Ian McFarland (Photo: Colin Newell at DXer.ca)
Earlier this month, Colin Newell asked SWLing Post readers for birthday wishes and memories to share with former Radio Canada International host, Ian McFarland.
Yesterday, I received the following message from Colin:
“For a guy who just turned 80, Ian McFarland looks and sounds amazing.
For the 50+ folks that sent their best wishes for this veteran of World Band Radio, thank you, thank you and thank you.”
Colin has posted photos over at DXer.ca.
You’re right, Colin…Ian looks great! Thanks everyone!
(Source: Shortwave Service via Richard Langley)
On Tuesday, 29th November 2016 from 0230-0300 UTC
on 7250 kHz (to NoAM) we will broadcast our first English edition.
The topics: we speak with Rimantas Pleikys about radio jamming in former
times and today. He wrote a book about it and made a very interesting film
And: 4 years ago, on 28th November 2012, Radio Canada International shut
down the Sackville transmission site. 2 years later the facility was
scrapped. Amanda Dawn Christie made a film called Spectres of Shortwave that
is shown at diverse film festivals at the moment. She tells the story behind
By the way: Spectres of Shortwave is shown on 28th November in Sackville at
7PM local time. Perhaps you want to join it.
All broadcasts are coming from Gavar Armenia site with a power of 100kW,
at azimuth of 330 degrees.
Reception reports and comments are highly appreciated to
<info -at- shortwaveservice.com>
I just received this message from Filmmaker, Amanda Dawn Christie:
Just finished an interview with Christian Milling from Germany Shortwave Service about Spectres of Shortwave. The interview will be translated into German and is planned to be broadcast for Sunday, 27th November from 0900-1000 UTC on 6045 kHz in Europe and a Repetition the week after, 04th December from 1900-2000 UTC on 6145 kHz also to Europe. Eventually the English version will be transmitted to the UK and North America.
Thank you, Amanda! We’ll be listening!
View of the western cluster of curtain antennas from the roof of RCI Sackville’s transmissions building in 2012. (Photo: The SWLing Post) –Click to enlarge
Many thanks to SWLing Post contributor, Mike Barraclough, who shares this Thump interview with Amanda Dawn Christie:
For her latest documentary, Spectres of Shortwave, Moncton-born experimental artist and filmmaker Amanda Dawn Christie spent the last seven years exploring this otherworldly phenomenon. While working at Sackville’s Struts Gallery in 2009, she heard stories from local residents about voices in sinks where “pipes acted like antennas and the bowl became a gramophone speaker.” Christie was jealous that hers didn’t pick it up, so she spent her pay cheques for the rest of the summer at a plumbing store, extending her pipes to bring the sink to the marsh.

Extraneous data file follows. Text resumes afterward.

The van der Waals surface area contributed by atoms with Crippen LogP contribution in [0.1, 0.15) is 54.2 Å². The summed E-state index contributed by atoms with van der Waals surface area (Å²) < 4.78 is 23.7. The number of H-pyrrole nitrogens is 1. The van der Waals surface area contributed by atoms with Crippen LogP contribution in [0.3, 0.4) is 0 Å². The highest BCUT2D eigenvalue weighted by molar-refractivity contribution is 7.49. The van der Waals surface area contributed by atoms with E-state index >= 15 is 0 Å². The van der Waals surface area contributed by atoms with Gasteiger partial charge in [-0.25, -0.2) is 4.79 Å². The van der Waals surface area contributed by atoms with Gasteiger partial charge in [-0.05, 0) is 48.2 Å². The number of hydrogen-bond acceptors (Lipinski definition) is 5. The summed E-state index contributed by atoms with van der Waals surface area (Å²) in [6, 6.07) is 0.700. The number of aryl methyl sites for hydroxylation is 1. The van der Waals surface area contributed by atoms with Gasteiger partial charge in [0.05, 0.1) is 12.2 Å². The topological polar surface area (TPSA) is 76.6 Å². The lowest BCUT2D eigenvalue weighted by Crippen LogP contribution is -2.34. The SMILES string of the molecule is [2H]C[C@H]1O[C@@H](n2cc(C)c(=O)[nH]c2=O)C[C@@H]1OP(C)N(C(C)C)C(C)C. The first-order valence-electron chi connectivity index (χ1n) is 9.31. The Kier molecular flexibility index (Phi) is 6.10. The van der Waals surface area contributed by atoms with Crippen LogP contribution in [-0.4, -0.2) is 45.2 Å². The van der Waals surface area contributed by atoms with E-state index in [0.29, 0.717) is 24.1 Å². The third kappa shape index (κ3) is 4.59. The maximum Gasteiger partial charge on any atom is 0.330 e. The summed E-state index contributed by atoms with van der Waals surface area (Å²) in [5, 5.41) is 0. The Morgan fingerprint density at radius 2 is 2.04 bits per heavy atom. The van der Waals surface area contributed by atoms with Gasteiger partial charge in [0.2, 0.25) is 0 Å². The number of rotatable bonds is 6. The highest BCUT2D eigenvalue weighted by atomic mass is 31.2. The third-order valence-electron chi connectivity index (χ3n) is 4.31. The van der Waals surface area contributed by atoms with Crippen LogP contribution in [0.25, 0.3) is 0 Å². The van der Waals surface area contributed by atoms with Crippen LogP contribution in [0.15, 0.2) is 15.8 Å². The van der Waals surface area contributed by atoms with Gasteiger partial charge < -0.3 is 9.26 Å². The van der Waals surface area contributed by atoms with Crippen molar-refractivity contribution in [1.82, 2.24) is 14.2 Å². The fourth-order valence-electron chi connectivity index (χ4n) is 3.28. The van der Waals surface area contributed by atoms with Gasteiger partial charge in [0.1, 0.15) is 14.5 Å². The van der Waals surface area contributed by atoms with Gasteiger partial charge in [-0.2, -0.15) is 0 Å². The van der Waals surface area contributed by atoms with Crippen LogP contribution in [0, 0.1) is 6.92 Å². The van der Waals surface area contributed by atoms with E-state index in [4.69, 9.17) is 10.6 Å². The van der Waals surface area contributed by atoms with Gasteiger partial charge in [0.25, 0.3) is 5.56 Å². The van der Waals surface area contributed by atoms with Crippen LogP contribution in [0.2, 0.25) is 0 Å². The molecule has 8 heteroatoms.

Sackville is also home to SappyFest, a beloved music festival taking over the town every August since 2006, with performances from local and internationals artists. Fred Squire is one of the former, and it’s his story of dreaming in foreign languages—due to transmissions from an amp in his bedroom entering a hypnagogic mindstate—that provides the documentary’s centerpiece.
“Fred would fall asleep and dream perfectly coherently in Chinese or Russian,” [film maker Amanda Dawn] Christie explains. “He decided to call the radio towers to see if they were doing anything that would cause it. Then about 40 minutes later in the film there’s a story from a technician who describes his call from a guy dreaming in different languages. The stories are similar but contradict each other, leaving the viewer wondering which one is telling the truth.”[…]
Click here to read the full interview on Thump.
I’m very happy to see that the CBC has reported on the premier of Amanda Dawn Christie’s film, Spectres of Shortwave.
For seven decades, a mysterious site on the Trans-Canada highway marked Sackville, New Brunswick. Where the hills and trees faded just past the Nova Scotia border, 13 120-metre towers rose up from the town’s Tantramar Marsh. They encompassed CBC’s Radio-Canada International (RCI) shortwave broadcasting site, built during the Second World War to send broadcasts worldwide.
Like others in the area, artist and filmmaker Amanda Dawn Christie was fascinated by the site — which not only transmitted Canadian content around the world in various languages, but also relayed Radio Free Europe broadcasts during the Cold War. This week, she’s premieringSpectres of Shortwave, her experimental documentary film on the site, at the Atlantic Film Festival in Halifax. It’s a project seven years in the making.
“[The transmission site’s] purpose wasn’t for the locals,” Christie says. “So my interest was in what its relationship was to the local people who lived around it.” That relationship was more than just landscape: the transmission site affected the appliances, homes and even dreams of local residents.[…]
Click here to continue reading the full story.